Did you know? People with acne secrete over double the sebum (oil) than people without acne?
Clay is naturally amazing at absorbing oil from your skin. Oily skin is often referred to as excess sebum on your skin. This means that your glands are producing too much oil.
In this study by the journal of investigative dermatology, bentonite clay was applied to absorb sebum from the skin every 3 hours for a 24 hour period.
What happened? In the first 12 hours, the sebum production consistently declined. For the second 12 hours it remained consistent.
Those results indicate that the clay not only absorbs excess sebum but contributes to regulating the ongoing production of oil.
According to Mayo Clinic, there are 4 main causes of acne:
- Excess oil production
- Hair follicles clogged by oil and dead skin cells
- Excess activity hormones
And acne affects a lot more of us than you think, out of 1,013 people surveyed by the University of Alabama, acne is more prevalent than you think:
- 20-29 Women 50.9% 50.9%
- 30-39 Women 35.2% 35.2%
- 40-49 Women 26.3% 26.3%
- 50’s+ Women 15.3% 15.3%
- 20-29 Male 42.5% 42.5%
- 30-39 Male 20.1% 20.1%
- 40-49 Male 12% 12%
- 50’s+ Men 7.3% 7.3%
The antibacterial ability and oil absorption capability of bentonite clay combat both of those the first 3 causes of acne.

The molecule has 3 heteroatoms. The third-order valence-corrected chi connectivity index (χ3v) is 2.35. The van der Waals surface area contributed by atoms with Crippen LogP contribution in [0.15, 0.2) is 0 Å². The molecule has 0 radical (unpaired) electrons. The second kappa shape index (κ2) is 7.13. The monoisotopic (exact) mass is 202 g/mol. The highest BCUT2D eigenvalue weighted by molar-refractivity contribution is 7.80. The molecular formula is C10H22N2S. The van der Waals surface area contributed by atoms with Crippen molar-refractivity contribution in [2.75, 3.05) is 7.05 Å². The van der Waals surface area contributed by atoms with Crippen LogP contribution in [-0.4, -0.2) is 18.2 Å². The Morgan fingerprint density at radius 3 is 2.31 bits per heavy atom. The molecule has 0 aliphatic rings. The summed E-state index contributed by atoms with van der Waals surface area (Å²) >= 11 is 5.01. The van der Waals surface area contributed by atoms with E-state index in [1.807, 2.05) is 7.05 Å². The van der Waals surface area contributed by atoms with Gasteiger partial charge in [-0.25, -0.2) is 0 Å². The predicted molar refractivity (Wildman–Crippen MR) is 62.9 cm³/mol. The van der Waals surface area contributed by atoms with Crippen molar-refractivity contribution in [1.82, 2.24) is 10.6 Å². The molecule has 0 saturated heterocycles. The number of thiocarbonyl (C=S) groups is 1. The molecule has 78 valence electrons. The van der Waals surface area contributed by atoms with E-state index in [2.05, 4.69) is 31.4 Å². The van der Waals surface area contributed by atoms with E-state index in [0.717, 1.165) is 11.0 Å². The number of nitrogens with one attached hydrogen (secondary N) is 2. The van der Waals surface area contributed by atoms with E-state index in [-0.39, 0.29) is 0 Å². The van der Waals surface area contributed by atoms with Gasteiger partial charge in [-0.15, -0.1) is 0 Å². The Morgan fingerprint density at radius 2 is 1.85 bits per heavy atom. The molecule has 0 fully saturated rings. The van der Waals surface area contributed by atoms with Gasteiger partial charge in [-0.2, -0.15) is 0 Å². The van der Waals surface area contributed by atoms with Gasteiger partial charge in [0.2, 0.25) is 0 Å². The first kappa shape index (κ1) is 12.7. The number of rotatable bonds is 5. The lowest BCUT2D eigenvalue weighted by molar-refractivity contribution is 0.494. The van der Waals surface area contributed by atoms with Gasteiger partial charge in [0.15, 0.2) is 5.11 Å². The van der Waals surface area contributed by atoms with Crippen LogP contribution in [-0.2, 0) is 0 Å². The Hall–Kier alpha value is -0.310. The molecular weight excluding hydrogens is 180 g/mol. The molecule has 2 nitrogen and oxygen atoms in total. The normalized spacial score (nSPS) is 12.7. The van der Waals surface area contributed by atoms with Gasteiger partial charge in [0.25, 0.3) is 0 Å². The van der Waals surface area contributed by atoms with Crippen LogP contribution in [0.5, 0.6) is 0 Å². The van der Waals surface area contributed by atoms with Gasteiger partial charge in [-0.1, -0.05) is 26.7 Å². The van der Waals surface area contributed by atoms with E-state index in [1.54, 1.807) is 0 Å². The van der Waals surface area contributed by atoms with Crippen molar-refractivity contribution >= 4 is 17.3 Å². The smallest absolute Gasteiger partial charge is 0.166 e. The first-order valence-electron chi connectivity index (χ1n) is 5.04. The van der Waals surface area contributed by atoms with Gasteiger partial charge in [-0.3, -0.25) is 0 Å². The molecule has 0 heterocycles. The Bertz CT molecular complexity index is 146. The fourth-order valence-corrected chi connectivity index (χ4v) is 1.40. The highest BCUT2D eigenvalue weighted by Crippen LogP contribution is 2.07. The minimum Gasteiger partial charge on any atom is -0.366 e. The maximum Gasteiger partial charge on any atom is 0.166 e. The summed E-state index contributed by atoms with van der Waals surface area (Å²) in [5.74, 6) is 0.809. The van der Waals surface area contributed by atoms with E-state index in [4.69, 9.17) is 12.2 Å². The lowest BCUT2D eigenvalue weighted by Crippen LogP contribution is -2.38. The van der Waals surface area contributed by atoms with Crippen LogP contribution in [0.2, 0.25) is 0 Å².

This study further proves that Bentonite is an effective treatment against acne. Out of 133 participants, 54% of participants founds a significant improvement over 6 weeks for inflammatory and non-inflammatory skin lesions and acne.
5. Improve Collagen Production
Collagen production is the most abundant protein in your body and it vital for skin elasticity. Ask the scientists dished out some pretty cool facts about collagen. Some of them are a bit depressing.
Age is the only thing that can stop collagen from being amazing. The older you get, the less collagen you make. The collagen you do make, it’s not as high-quality.
So as you age, without the full production of collagen, the appearance of your skin will be impacted. Especially with fine lines and wrinkles. I’m not referring to aging in your 60’s when this starts. Between your 20’s and 30’s your natural production of collagen starts to decrease.
Maintaining a healthy diet full of vitamins is important to keep your collagen production healthy. You can support collagen production of your skin through internal and external methods. Add collagen